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Twister Myths

Episode
309
Date
March 28, 2023
Audio
Large truck wrapped around pole and stripped of metal
Cars are not safe places to stay during tornadoes! An F5 tornado from Moore, Oklahoma on May 3, 1999, wrapped this large four-wheel drive pickup around a utility pole, stripping most of the truck's sheet metal. 
Credit: National Oceanic and Atmospheric Administration National Weather Service staff, public domain, via Wikimedia Commons

Spring is tornado season, so let’s take a look at a few twister myths and how the truth about them can keep you safe.

The first myth is that spring is tornado season! While it’s true more than half of those in the Northern Hemisphere do occur in April and May, they can occur in any month of the year.

It’s also a myth that tornadoes never strike the same place twice. Some places have had three in one day. Others have had one on the same day in three consecutive years.

It’s a myth that tornadoes won’t cross bodies of water or form in mountains or cities. While that’s less likely, they’ve hit several urban areas in the southern U.S. and jumped over the Mississippi River.

It’s a myth that you can outdrive a tornado in your car. Tornadoes can travel 60 miles an hour or more and move unpredictably. Your car could be picked up by one of them.

Parking under a bridge or overpass could actually be more dangerous because those structures can channel and intensify the wind and debris.

If a tornado is coming toward your car, the safest thing to do is get out, move away and find shelter in a ditch, or lying face down in a flat field.

Another myth is that air pressure will explode a house’s windows outward. It’s actually flying debris carried by the wind that’s the most dangerous part of a twister—and that’s what breaks windows.

So don’t worry about opening them; that’s precious time you could use taking shelter.

You can find more tips to stay safe during a tornado on EarthDate.

Background

Synopsis: Every year, more than 1,200 tornadoes touch down in the United States, with more than half occurring in the months of April and May. Most develop in the central and eastern United States, but they can occur in all 50 states, Asia, Australia and South America. Twister folklore has risen up through generations, resulting in both wise practices and dangerous misconceptions. Here are some recent recommendations to help set the record straight.

  • In ED-257 Tornado Genesis, we described the atmospheric conditions that favor the formation of tornadoes and their most common location and seasonal timing.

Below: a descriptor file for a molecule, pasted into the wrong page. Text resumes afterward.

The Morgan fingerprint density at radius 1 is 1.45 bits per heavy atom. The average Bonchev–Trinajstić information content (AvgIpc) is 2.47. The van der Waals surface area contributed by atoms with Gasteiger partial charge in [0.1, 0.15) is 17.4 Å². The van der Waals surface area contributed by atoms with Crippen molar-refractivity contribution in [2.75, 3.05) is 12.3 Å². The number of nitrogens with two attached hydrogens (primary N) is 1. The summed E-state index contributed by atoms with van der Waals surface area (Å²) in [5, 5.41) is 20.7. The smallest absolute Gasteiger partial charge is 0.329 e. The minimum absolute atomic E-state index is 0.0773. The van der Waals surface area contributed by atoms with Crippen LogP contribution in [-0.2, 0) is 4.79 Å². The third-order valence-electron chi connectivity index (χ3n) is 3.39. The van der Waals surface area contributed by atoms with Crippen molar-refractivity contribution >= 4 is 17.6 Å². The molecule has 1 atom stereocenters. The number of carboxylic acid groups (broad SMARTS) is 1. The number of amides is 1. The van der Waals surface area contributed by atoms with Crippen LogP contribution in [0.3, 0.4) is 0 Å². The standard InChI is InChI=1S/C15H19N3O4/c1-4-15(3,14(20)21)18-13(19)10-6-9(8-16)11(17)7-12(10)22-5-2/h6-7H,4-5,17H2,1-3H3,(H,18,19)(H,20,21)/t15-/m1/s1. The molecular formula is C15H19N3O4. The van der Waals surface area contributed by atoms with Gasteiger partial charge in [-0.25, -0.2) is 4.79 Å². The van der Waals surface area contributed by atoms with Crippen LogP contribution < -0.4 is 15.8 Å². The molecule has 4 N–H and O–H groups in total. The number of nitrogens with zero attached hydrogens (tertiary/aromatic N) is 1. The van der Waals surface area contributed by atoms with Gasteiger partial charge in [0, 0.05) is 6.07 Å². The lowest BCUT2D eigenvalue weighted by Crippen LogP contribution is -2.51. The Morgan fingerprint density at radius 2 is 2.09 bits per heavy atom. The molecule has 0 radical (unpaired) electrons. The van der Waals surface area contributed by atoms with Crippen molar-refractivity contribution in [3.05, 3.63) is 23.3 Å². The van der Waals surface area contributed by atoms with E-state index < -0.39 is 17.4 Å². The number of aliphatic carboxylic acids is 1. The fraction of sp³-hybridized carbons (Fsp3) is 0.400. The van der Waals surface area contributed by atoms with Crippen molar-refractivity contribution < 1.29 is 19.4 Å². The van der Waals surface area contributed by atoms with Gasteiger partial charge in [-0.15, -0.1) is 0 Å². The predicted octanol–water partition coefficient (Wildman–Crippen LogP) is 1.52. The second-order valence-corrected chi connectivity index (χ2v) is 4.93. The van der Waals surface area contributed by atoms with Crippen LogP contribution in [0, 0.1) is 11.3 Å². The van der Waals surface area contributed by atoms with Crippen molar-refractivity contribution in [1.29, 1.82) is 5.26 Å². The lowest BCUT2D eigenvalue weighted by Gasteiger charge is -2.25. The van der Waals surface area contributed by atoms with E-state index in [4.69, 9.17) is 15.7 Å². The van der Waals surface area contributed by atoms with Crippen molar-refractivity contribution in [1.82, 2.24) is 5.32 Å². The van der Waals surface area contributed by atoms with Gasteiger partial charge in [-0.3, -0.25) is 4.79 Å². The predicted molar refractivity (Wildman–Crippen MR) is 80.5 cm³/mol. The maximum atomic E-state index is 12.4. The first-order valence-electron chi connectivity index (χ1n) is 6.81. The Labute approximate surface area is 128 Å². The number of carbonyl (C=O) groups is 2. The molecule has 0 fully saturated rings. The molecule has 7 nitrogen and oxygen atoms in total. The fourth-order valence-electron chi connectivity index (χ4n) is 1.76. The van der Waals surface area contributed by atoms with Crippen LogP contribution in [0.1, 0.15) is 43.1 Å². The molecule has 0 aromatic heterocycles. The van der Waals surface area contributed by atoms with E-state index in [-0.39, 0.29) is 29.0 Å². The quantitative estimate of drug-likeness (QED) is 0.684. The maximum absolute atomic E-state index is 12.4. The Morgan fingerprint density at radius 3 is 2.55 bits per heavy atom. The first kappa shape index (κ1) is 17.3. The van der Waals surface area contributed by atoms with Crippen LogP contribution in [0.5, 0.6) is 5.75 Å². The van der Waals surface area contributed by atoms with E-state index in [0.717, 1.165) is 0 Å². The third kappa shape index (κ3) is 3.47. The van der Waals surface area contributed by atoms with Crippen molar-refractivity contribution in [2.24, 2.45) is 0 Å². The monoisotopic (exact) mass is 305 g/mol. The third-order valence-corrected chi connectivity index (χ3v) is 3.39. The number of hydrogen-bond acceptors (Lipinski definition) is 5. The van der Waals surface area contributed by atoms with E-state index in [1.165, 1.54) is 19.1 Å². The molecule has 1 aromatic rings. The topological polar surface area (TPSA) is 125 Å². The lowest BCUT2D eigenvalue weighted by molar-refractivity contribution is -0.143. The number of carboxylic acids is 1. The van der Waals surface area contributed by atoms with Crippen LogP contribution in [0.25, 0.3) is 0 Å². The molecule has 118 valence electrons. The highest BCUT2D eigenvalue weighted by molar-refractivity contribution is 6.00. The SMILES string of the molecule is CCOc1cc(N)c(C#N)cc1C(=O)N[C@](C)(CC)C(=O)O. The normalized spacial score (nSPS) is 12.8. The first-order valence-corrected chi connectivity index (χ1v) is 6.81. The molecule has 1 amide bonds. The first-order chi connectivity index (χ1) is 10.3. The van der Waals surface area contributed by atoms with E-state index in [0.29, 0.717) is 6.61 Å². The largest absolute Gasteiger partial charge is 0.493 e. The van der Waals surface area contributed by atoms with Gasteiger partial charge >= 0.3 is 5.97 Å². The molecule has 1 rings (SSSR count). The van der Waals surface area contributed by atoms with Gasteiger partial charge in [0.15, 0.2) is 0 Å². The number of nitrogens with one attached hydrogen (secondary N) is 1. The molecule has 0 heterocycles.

map showing locations of tornados
    All tornadoes in the continental United States, 1950–2013, plotted by midpoint, highest F scale in warmer colors. Data from NOAA Storm Prediction Center. 
    Credit: Tertius51, via Wikimedia Commons
    • Tornadoes tend to occur in different parts of the United States during different seasons.
    • Tornadoes also develop on the Indian subcontinent, where the largest number of deaths occur, as well as in Australia, New Zealand and South America.
  • Here are some misconceptions that have been debunked by engineers and scientists.
    • Tornadoes only happen during tornado season.
      • Tornadoes can occur in any month, one of the most destructive was in December 2021.
        map showing tornado season by months/areas
        Tornadoes are more common in certain parts of the United States during different seasons, but, as climate changes, these regions may be shifting. 
        Credit: Passport to Knowledge
    • Tornadoes never strike the same place twice.
      • A church in Guy, Arkansas, was hit by three tornadoes on the same day.
      • Cordell, Kansas, saw three tornadoes each on May 20 in 1916, 1917 and 1918.
    • You can see and hear a tornado before it hits.
      • Heavy rain clouds can obscure the sight of a tornado as it approaches while thunder can muffle the freight train roar until it is too late.
    • Tornado wind is the most dangerous element of a twister.
      • It is the debris entrained in the winds that does the most damage as it swirls through the air and crashes back to Earth.
    • Unless a tornado is coming straight toward you, you don’t need to take shelter.
      • Tornadoes may move over the ground in unpredictable patterns.
    • Tornadoes can’t pass through tall buildings, mountains or over bodies of water.
      • Tornadoes are less likely to form in the mountains or in urban areas, but that won’t stop them. They can be more than two miles high.
      • Twisters have hit cities like Atlanta and crossed the Mississippi River.
    • You can outdrive a tornado.
      • Tornadoes can travel at more than 60 mph (100 km/h) over the ground.